I watched Oklahoma State’s game against Mississippi State on Saturday and have digested pretty much every story, report, video, tweet and other type of coverage available — so now it’s time for my thoughts on the game.
(I’ll try to do this for each OSU game this year. I know there’s a ton of coverage out there, but what’s wrong with adding one more voice to the chorus, right?)
1. The QB situation: I’m not upset that J.W. Walsh has been picked, although I do think it was peculiar the way it happened. Then again, Mike Gundy has been known to not exactly handle quarterback situations in the smoothest fashion. (There was the whole, “There’s been a twist at the quarterback position,” from the early days of Gundy’s tenure, and of course Bobby Reid vs. Zac Robinson a couple years later, and then Alex Cate vs. Brandon Weeden.) For however bad Clint Chelf looked as he floated screen passes into the ground two yards behind his receivers, or fired that one ill-advised pass into triple-coverage, the demotion still seems very swift and severe — as if it were indeed pre-ordained. Considering that, why even run Chelf out there in the first place? Again, Gundy. That being said, I think it was the right call. I was talking to my brother (and fellow OSU alum) on the phone Saturday morning, and made the point to him that however good Chelf was at the end of last year, that will be the best he will ever be. He’s too old now — in terms of 20-something college football players — to really make any great leap from year to year. If it got to the point where Walsh could pass the ball anywhere near as well as Chelf, it wouldn’t make sense to play Chelf any more. Walsh’s dynamic running tips the scale in his favor. So if Walsh did indeed improve his mechanics and throwing during the off-season, starting him instead of Chelf is the smart move to make. It just has happened in a kinda strange way.
2. The greatest defense of all time: I’m not buying it. We should all know as long-time OSU fans that the true measure of OSU’s defense is not taken until they face a Big 12 team with a mobile quarterback who slings the ball around to five different wide receivers like 40 times a game. You know, like pretty much every good team in the Big 12. OSU’s strength as a defense is best shown against a lackluster middle- to lower-tier SEC team that stubbornly tries to run straight up the middle on 90 percent of its snaps. Of course they could stop that kind of a potent attack! Don’t buy the hype, people. Talk to me about OSU’s defense in a month’s time and we’ll see. (I view OSU’s defense like a mid-2000s game against Texas — it might look good at the beginning, but let’s see how things wrap up before we get too excited.)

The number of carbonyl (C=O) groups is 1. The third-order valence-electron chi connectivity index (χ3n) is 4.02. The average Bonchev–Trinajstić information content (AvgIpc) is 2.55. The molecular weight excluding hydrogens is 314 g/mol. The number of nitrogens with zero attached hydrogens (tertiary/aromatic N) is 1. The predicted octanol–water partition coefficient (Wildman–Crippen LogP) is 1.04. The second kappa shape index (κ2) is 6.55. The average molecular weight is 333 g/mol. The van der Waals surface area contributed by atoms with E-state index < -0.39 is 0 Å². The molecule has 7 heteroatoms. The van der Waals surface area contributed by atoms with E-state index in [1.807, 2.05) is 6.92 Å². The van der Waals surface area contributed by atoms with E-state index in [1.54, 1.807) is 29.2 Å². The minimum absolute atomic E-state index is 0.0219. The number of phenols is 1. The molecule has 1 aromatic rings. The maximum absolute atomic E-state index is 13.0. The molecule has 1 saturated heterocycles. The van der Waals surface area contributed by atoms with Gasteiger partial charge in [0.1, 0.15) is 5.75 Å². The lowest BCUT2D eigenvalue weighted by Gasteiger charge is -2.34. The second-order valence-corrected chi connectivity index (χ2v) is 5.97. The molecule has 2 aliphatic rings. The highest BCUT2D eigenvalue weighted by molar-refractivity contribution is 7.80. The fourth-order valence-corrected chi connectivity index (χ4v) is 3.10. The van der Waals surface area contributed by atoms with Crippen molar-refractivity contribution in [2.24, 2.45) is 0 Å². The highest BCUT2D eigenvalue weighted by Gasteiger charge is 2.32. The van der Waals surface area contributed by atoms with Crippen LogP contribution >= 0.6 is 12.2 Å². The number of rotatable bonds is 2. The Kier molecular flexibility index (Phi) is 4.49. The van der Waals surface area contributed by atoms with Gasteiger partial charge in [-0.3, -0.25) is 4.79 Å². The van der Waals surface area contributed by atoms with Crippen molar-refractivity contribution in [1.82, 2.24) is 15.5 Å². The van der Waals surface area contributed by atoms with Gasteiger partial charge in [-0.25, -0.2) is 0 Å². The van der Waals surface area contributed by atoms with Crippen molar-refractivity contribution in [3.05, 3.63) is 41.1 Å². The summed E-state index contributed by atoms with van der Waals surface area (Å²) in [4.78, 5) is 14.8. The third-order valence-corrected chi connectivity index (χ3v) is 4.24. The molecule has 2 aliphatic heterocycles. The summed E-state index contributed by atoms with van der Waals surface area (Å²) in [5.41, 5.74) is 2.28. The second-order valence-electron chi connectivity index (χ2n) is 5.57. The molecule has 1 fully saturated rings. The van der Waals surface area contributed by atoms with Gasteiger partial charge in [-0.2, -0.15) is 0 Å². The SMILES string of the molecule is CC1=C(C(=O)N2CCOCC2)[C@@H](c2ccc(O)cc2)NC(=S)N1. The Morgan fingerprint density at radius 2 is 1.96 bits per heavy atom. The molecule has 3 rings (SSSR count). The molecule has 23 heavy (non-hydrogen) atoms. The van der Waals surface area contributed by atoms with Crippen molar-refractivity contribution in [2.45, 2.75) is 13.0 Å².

3. The team’s identity: There’s every good chance OSU will be 5-0 heading into the Oct. 19 home game against TCU. What troubles me is that I don’t know if we’ll know by then what kind of team OSU really is. Will the defense really be overly stressed by UTSA, Lamar, West Virginia (William and Mary!!) or Kansas State (North Dakota State!!)? Will the offense really have to open it up to compete with these teams? I don’t think we’ll know until the middle of October what we have on our hands. That’s how little of a test Mississippi State turned out to be. OSU ran a rather vanilla offense, when you think about it — can they turn up the playcalling and execution against better teams? We may not know for a month and a half.
4. The schedule: While a lot of people cited OSU’s schedule — which features most of the conference’s best teams traveling to Stillwater — as a reason for picking the Cowboys to win the conference, that thing makes me nervous by how back-loaded it looks now. In know it’s early, but Texas, Baylor and OU over the last three weeks of the schedule doesn’t seem like the hottest thing right now, even if two of the three are at BPS. You gotta play everyone anyway, but it would be nice if the schedule broke in a way to spread those games out over the course of the season a little more evenly. Otherwise you could close your season losing to two decent teams and then get dropped to a no-name bowl because you’re not a hot team at the moment. It’d suck to see something like that happen.
5. Kicking game: Maybe I’m being overly paranoid, but I’m somewhat frightened by OSU’s field-goal-kicking situation. Ben Grogan appeared to me to kick his first extra point attempt dangerously low. And a bit off-center, if I’m criticizing. Then his first field goal attempt was low and blocked. Then he still appeared a little sketchy with his ball flight on the subsequent PATs. Not good signs. Maybe he can correct things mechanically for more loft, but shouldn’t you have that straightened out prior to the game/season? And of course, if things don’t work out with Grogan, I know a certain 30-something former soccer player who I’m pretty sure hasn’t used up any college football eligibility. You may not put much stock into the kicking game, and maybe you’re right. Because after all, it’s not like one kick that misses by an inch or two could keep you out of your best chance ever at playing for the national championship, or anything.